News tagged with immune

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How diabetes disrupts the immune system

New findings into how type 1 diabetes disrupts the immune system and impacts a person's risk of developing the condition have been uncovered by a team of researchers from the Harry Perkins Institute of Medical Research – ...

Jun 03, 2016
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Surviving cancer can bring new challenges

Millions of adults and children across the U.S. identify as cancer survivors. Beating cancer can transform someone's life and lead to a new sense of gratitude—but it can also usher in a range of physical and emotional challenges.

Jun 02, 2016
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New cancer vaccine one step closer

A team led by Monash University and the University of Queensland has developed a new approach to harnessing the body's immune system to fight disease that could pave the way for a new class of cancer vaccine.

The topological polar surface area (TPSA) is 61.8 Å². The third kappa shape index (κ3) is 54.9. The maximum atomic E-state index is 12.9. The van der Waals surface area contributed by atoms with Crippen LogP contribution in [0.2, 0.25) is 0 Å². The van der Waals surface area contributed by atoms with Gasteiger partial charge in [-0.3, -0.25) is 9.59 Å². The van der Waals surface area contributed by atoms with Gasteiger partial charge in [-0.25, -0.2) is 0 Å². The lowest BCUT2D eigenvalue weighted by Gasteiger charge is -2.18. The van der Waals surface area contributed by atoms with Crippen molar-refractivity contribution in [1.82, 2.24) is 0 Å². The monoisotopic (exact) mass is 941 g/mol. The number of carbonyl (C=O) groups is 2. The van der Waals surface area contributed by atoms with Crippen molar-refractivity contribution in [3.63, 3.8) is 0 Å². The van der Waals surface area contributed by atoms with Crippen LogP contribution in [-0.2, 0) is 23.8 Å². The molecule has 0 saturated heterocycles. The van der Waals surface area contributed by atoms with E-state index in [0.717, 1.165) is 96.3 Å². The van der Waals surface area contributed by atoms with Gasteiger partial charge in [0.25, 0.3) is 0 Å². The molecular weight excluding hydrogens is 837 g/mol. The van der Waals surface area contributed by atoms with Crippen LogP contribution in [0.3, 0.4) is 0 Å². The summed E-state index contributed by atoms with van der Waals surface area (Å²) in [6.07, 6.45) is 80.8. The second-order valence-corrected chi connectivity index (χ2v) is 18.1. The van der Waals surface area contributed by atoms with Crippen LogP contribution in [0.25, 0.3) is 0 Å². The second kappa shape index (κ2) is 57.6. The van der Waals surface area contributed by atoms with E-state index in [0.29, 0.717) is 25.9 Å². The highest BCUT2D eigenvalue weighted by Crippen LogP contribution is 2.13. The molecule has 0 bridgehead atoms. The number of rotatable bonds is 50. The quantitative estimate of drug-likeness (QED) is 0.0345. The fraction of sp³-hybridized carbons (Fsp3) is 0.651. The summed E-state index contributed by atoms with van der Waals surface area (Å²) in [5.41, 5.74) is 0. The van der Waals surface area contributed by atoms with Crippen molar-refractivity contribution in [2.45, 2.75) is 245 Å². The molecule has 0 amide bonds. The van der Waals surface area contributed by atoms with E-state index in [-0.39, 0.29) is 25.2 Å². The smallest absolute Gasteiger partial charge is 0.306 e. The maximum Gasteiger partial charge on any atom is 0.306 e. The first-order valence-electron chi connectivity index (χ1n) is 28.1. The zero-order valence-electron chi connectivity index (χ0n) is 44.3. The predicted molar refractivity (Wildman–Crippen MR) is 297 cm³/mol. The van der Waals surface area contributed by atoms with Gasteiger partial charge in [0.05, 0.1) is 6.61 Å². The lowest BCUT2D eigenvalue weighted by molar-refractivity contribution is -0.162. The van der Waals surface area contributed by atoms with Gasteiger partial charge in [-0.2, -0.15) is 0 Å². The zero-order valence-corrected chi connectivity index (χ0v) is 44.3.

Jun 02, 2016
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Immunity (medical)

Immunity is a biological term that describes a state of having sufficient biological defenses to avoid infection, disease, or other unwanted biological invasion. Immunity involves both specific and non-specific components. The non-specific components act either as barriers or as eliminators of wide range of pathogens irrespective of antigenic specificity. Other components of the immune system adapt themselves to each new disease encountered and are able to generate pathogen-specific immunity.

Adaptive immunity is often sub-divided into two major types depending on how the immunity was introduced. Naturally acquired immunity occurs through contact with a disease causing agent, when the contact was not deliberate, whereas artificially acquired immunity develops only through deliberate actions such as vaccination. Both naturally and artificially acquired immunity can be further subdivided depending on whether immunity is induced in the host or passively transferred from a immune host. Passive immunity is acquired through transfer of antibodies or activated T-cells from an immune host, and is short lived, usually lasts only a few months, whereas active immunity is induced in the host itself by antigen, and lasts much longer, sometimes life-long. The diagram below summarizes these divisions of immunity.

This text uses material from Wikipedia, licensed under CC BY-SA

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